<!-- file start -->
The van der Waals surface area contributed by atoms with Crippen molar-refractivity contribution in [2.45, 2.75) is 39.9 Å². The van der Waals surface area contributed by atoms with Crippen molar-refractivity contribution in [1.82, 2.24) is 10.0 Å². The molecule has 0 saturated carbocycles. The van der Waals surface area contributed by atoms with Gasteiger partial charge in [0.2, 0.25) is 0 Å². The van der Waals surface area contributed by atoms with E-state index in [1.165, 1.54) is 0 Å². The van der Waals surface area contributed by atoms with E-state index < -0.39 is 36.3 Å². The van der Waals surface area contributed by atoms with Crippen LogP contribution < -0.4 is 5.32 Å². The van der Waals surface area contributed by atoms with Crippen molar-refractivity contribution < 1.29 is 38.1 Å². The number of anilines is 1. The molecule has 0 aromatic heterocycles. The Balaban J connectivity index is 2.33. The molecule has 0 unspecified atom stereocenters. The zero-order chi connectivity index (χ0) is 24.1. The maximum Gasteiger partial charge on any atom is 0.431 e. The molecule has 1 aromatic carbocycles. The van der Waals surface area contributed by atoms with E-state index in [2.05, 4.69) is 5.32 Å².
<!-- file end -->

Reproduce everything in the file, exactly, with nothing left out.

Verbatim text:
The van der Waals surface area contributed by atoms with Crippen molar-refractivity contribution in [2.45, 2.75) is 39.9 Å². The van der Waals surface area contributed by atoms with Crippen molar-refractivity contribution in [1.82, 2.24) is 10.0 Å². The molecule has 0 saturated carbocycles. The van der Waals surface area contributed by atoms with Gasteiger partial charge in [0.2, 0.25) is 0 Å². The van der Waals surface area contributed by atoms with E-state index in [1.165, 1.54) is 0 Å². The van der Waals surface area contributed by atoms with E-state index < -0.39 is 36.3 Å². The van der Waals surface area contributed by atoms with Crippen LogP contribution < -0.4 is 5.32 Å². The van der Waals surface area contributed by atoms with Crippen molar-refractivity contribution < 1.29 is 38.1 Å². The number of anilines is 1. The molecule has 0 aromatic heterocycles. The Balaban J connectivity index is 2.33. The molecule has 0 unspecified atom stereocenters. The zero-order chi connectivity index (χ0) is 24.1. The maximum Gasteiger partial charge on any atom is 0.431 e. The molecule has 1 aromatic carbocycles. The van der Waals surface area contributed by atoms with E-state index in [2.05, 4.69) is 5.32 Å².